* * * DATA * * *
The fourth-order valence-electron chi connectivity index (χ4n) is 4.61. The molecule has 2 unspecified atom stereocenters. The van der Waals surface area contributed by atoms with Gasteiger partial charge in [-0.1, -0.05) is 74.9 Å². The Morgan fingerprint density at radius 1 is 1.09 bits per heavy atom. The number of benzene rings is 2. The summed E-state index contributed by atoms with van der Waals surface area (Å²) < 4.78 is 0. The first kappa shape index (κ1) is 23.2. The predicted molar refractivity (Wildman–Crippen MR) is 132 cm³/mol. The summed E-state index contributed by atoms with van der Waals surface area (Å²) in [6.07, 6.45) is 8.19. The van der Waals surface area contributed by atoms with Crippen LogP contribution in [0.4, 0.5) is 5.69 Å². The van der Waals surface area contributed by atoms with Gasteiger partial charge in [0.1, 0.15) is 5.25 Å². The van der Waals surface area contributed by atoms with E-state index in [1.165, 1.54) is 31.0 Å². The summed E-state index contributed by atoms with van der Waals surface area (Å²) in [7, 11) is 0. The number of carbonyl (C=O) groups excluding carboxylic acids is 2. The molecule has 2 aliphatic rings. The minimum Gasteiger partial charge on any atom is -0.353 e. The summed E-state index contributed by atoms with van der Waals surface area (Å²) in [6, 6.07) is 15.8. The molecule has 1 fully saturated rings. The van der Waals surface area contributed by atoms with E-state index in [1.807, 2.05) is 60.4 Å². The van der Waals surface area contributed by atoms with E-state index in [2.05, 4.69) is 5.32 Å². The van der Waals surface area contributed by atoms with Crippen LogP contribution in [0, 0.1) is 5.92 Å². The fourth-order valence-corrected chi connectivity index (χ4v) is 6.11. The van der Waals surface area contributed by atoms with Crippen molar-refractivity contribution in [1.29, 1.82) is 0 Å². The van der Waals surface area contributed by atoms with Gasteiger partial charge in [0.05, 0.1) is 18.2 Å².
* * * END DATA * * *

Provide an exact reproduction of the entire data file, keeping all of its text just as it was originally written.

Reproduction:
The fourth-order valence-electron chi connectivity index (χ4n) is 4.61. The molecule has 2 unspecified atom stereocenters. The van der Waals surface area contributed by atoms with Gasteiger partial charge in [-0.1, -0.05) is 74.9 Å². The Morgan fingerprint density at radius 1 is 1.09 bits per heavy atom. The number of benzene rings is 2. The summed E-state index contributed by atoms with van der Waals surface area (Å²) < 4.78 is 0. The first kappa shape index (κ1) is 23.2. The predicted molar refractivity (Wildman–Crippen MR) is 132 cm³/mol. The summed E-state index contributed by atoms with van der Waals surface area (Å²) in [6.07, 6.45) is 8.19. The van der Waals surface area contributed by atoms with Crippen LogP contribution in [0.4, 0.5) is 5.69 Å². The van der Waals surface area contributed by atoms with Gasteiger partial charge in [0.1, 0.15) is 5.25 Å². The van der Waals surface area contributed by atoms with E-state index in [1.165, 1.54) is 31.0 Å². The summed E-state index contributed by atoms with van der Waals surface area (Å²) in [7, 11) is 0. The number of carbonyl (C=O) groups excluding carboxylic acids is 2. The molecule has 2 aliphatic rings. The minimum Gasteiger partial charge on any atom is -0.353 e. The summed E-state index contributed by atoms with van der Waals surface area (Å²) in [6, 6.07) is 15.8. The molecule has 1 fully saturated rings. The van der Waals surface area contributed by atoms with E-state index in [1.807, 2.05) is 60.4 Å². The van der Waals surface area contributed by atoms with E-state index in [2.05, 4.69) is 5.32 Å². The van der Waals surface area contributed by atoms with Crippen LogP contribution in [0, 0.1) is 5.92 Å². The fourth-order valence-corrected chi connectivity index (χ4v) is 6.11. The van der Waals surface area contributed by atoms with Crippen molar-refractivity contribution in [1.29, 1.82) is 0 Å². The van der Waals surface area contributed by atoms with Gasteiger partial charge in [0.05, 0.1) is 18.2 Å².